Easwaran and Hanh tell us, in clear and simple language, how we can make happiness a better and more lasting state of mind than misery, which in addition to our own loves other company too. I have been following their teachings for the past two decades and while I have understood everything they are saying, I have so far absorbed and applied just 1% of it and I'm already the better and wiser for it. Imagine if I run the distance! The other 99% will happen when I let it. What are the odds? One in a million. I still have a chance.

The view from inside my train.
© Prashant C. Trikannad
Shared parenting
I took a fast train from Andheri, the suburb where I live, to Churchgate, the central business district where I work, in Mumbai. Inside it was hot and sweaty and sticky. It won't be anything else till mid-June. The first thing I saw inside was a small white and blue poster on the wall that said, YES FOR SHARED PARENTING. There was no anonymous mobile number beneath the printed graffiti. I assumed it had been put up by a disgruntled single parent or maybe a kid feeling orphaned by estranged parents. It reminded me of an interesting film I saw many years ago, Irreconcilable Differences, starring Ryan O'Neal and Shelley Long whose little daughter, played by Drew Barrymore, took her warring and career-minded parents to court in order to divorce them. I wondered if it caught on in the West and I also wondered if copycat Bollywood remade it with song, dance, and tears.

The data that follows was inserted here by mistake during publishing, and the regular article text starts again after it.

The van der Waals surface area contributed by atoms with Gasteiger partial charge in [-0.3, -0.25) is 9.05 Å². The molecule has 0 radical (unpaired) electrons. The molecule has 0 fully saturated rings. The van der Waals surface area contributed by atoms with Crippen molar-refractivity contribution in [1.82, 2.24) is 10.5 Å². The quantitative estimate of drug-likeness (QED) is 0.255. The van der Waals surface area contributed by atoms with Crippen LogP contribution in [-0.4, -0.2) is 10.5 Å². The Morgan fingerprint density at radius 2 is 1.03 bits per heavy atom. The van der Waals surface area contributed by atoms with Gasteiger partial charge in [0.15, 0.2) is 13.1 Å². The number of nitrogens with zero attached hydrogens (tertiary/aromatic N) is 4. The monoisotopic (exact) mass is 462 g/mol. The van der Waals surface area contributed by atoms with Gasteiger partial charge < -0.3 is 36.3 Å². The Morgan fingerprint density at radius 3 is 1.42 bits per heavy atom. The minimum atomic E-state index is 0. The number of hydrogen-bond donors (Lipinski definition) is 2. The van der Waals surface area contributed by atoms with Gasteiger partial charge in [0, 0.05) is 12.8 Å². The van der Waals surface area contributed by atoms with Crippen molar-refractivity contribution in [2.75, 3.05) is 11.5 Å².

What goes around comes around
There is a saying in Hindi, “Jaisi karni, waisi bharni,” which means "As you sow so shall you reap," or "What goes around comes around." I believe in this well-known dictum and I also believe that it works even if I don't always come to know when, though how I wish I did. Too many people are unkind these days and for absolutely no reason other than the fact they are stripped of human feeling and understanding. People who are complete strangers, people you work with, people who are passing acquaintances, people you couldn't care less about, people who couldn't care less about you, people who have no stake in your life or you in theirs. To such worthies I ask what makes you so hurtful and nasty and humiliating? Don't you know every time you point a finger at someone, four fingers are pointing right back at you? Just what is it with you?! It'd be simplistic to say "Get a life" but how do you say that to one who has a life but doesn't know how to live it.

Source: Adapted from my writings on Facebook


  1. This was an enjoyable and interesting ramble of your thoughts on a variety of topics. I have never been to India. I would very much like to visit but your post gave me a vicarious experience. Thanks for that.

    I especially appreciated the first topic on praying to God. At church last night, the pastor's sermon was on the function of prayer and how different people in the Bible used it. I especially was moved by King Jehosphat's prayer:

    “O Lord, God of our fathers, are you not God in heaven? You rule over all the kingdoms of the nations. "

    He goes on to say:

    "We do not know what to do, but our eyes are on you.”

    As you say, it is hard to surrender our will to God's. We'd rather do what we want and pray to God to "make it right".

    I think it is a universal struggle, man's will striving against God's. It's wiser to seek God's will.

    Have a good day!

    1. Sharon, thank you for visiting this blog and for your praise. I have not been a regular here, myself, and hope to post more often in future. I agree, there is a constant struggle between self-will and God's will, and one would be infinitely wiser to seek His will. Well said.